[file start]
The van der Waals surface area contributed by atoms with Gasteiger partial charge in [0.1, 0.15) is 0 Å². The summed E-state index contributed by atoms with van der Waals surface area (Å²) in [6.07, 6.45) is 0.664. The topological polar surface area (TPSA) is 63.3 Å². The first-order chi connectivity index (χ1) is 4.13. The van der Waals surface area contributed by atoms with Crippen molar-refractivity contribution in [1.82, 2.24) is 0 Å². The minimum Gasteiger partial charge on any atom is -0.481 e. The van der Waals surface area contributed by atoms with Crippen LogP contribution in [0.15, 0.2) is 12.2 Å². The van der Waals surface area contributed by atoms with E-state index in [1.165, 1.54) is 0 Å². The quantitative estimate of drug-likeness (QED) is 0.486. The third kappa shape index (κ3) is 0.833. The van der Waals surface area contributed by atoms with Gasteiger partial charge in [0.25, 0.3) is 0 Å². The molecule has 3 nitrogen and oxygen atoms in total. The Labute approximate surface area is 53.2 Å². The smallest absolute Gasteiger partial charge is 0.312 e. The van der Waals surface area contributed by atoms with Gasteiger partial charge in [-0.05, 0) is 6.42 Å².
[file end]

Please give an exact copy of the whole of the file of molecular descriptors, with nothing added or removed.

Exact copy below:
The van der Waals surface area contributed by atoms with Gasteiger partial charge in [0.1, 0.15) is 0 Å². The summed E-state index contributed by atoms with van der Waals surface area (Å²) in [6.07, 6.45) is 0.664. The topological polar surface area (TPSA) is 63.3 Å². The first-order chi connectivity index (χ1) is 4.13. The van der Waals surface area contributed by atoms with Crippen molar-refractivity contribution in [1.82, 2.24) is 0 Å². The minimum Gasteiger partial charge on any atom is -0.481 e. The van der Waals surface area contributed by atoms with Crippen LogP contribution in [0.15, 0.2) is 12.2 Å². The van der Waals surface area contributed by atoms with E-state index in [1.165, 1.54) is 0 Å². The quantitative estimate of drug-likeness (QED) is 0.486. The third kappa shape index (κ3) is 0.833. The van der Waals surface area contributed by atoms with Gasteiger partial charge in [0.25, 0.3) is 0 Å². The molecule has 3 nitrogen and oxygen atoms in total. The Labute approximate surface area is 53.2 Å². The smallest absolute Gasteiger partial charge is 0.312 e. The van der Waals surface area contributed by atoms with Gasteiger partial charge in [-0.05, 0) is 6.42 Å².